How Sturdy Is the Obama Narrative that 'Keeps Us Silent'?By Monte Kuligowski
Count Roger Kimball in among those who recognize the totalitarian atmosphere somehow created to protect President Obama. The entire range of questions related to Mr. Obama's possible ineligibility for the presidency has been rendered taboo.
Recently, Kimball wrote a piece affirming the brave observations of Diana West found in her piece, "Silence of the Lapdogs." In her essay, West explains why the incriminating findings of Sheriff Joe Arpaio's investigative team are not common knowledge.
Regarding the nativity story of Barack Obama, Kimball notes that "[i]t's not just that you are not allowed to express certain opinions about the subject. You are not even allowed to publicly entertain any questions about it."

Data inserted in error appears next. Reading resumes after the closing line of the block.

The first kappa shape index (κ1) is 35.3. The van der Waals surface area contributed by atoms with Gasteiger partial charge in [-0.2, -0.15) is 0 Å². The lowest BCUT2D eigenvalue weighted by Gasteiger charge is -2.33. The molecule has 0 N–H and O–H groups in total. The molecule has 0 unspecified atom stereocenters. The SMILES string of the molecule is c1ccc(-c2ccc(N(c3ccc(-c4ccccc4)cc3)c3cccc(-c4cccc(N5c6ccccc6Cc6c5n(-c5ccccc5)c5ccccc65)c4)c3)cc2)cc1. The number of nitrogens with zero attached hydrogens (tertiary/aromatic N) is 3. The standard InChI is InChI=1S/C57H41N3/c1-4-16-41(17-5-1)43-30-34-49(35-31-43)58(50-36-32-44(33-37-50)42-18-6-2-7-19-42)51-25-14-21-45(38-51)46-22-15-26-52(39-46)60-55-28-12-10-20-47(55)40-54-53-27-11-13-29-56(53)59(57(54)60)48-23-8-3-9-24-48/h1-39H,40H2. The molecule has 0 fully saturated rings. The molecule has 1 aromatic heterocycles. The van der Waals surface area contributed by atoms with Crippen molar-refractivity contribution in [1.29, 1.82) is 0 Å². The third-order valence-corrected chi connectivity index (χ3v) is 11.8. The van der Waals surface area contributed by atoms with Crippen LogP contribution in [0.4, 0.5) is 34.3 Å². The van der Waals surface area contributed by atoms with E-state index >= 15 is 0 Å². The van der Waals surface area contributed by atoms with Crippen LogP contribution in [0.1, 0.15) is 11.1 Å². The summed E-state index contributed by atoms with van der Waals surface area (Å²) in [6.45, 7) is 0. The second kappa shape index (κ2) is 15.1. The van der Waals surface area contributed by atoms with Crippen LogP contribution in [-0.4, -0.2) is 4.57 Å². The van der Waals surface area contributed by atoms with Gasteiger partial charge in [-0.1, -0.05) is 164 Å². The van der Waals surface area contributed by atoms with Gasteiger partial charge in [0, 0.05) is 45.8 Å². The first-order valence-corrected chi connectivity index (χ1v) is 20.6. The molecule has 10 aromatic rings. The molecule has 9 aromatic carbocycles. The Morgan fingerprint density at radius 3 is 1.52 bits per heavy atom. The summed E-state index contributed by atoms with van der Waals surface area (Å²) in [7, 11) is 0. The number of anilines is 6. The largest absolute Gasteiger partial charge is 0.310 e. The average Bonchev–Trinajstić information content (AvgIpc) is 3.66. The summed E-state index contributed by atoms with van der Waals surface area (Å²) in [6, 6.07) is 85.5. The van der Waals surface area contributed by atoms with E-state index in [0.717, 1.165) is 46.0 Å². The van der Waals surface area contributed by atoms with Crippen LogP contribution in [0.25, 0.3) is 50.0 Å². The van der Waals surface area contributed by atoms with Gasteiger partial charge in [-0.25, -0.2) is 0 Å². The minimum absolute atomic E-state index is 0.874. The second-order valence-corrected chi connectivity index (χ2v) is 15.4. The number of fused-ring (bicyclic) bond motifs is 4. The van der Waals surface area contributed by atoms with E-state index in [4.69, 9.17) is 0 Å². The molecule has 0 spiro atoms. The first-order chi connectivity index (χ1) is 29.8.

The accepted Obama narrative has been a secure fortress for Obama. The president stays inside its walls unruffled, with lifted chin. The narrative "keeps us silent" even though in reality it's a house of cards.
To present the accepted narrative I will use the words which John Hawkins wrote in response to Mr. Kimball's piece linked to above, "Annals of censorship."
I choose John Hawkins not because I find his thinking and writing abilities to be on par with Kimball's, but because Hawkins nicely encapsulates the narrative blindly accepted by so many.
Mr. Hawkins begins his piece, "Nobody is censoring birther nonsense," with: "Respectfully, I have to say that Roger Kimball is so far off base here that he's practically on the wrong planet." Hawkins ironically dismisses the following, believing any discussion on the subject is "silliness:"